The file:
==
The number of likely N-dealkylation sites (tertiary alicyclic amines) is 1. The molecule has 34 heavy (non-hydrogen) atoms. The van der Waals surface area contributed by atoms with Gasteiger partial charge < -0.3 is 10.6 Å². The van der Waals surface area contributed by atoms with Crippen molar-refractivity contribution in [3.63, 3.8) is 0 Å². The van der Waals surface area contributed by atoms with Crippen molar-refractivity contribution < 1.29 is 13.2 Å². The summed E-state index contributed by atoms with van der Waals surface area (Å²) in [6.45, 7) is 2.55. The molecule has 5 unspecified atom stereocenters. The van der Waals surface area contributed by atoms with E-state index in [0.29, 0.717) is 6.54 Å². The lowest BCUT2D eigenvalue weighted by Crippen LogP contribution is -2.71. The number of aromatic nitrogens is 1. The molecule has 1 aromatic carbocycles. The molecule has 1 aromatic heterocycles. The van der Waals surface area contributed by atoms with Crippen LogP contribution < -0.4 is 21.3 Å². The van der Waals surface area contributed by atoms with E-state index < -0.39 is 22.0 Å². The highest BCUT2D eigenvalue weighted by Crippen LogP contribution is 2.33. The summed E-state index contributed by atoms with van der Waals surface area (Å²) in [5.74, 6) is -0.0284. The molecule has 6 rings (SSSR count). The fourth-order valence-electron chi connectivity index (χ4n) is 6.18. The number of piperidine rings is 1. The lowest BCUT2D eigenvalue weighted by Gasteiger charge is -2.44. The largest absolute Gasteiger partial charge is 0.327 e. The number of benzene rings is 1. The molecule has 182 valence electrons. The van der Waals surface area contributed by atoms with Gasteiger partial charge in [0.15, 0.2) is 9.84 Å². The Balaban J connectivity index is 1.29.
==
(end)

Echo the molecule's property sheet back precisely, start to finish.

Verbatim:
The number of likely N-dealkylation sites (tertiary alicyclic amines) is 1. The molecule has 34 heavy (non-hydrogen) atoms. The van der Waals surface area contributed by atoms with Gasteiger partial charge < -0.3 is 10.6 Å². The van der Waals surface area contributed by atoms with Crippen molar-refractivity contribution in [3.63, 3.8) is 0 Å². The van der Waals surface area contributed by atoms with Crippen molar-refractivity contribution < 1.29 is 13.2 Å². The summed E-state index contributed by atoms with van der Waals surface area (Å²) in [6.45, 7) is 2.55. The molecule has 5 unspecified atom stereocenters. The van der Waals surface area contributed by atoms with E-state index in [0.29, 0.717) is 6.54 Å². The lowest BCUT2D eigenvalue weighted by Crippen LogP contribution is -2.71. The number of aromatic nitrogens is 1. The molecule has 1 aromatic carbocycles. The molecule has 1 aromatic heterocycles. The van der Waals surface area contributed by atoms with Crippen LogP contribution < -0.4 is 21.3 Å². The van der Waals surface area contributed by atoms with E-state index < -0.39 is 22.0 Å². The highest BCUT2D eigenvalue weighted by Crippen LogP contribution is 2.33. The summed E-state index contributed by atoms with van der Waals surface area (Å²) in [5.74, 6) is -0.0284. The molecule has 6 rings (SSSR count). The fourth-order valence-electron chi connectivity index (χ4n) is 6.18. The number of piperidine rings is 1. The lowest BCUT2D eigenvalue weighted by Gasteiger charge is -2.44. The largest absolute Gasteiger partial charge is 0.327 e. The number of benzene rings is 1. The molecule has 182 valence electrons. The van der Waals surface area contributed by atoms with Gasteiger partial charge in [0.15, 0.2) is 9.84 Å². The Balaban J connectivity index is 1.29.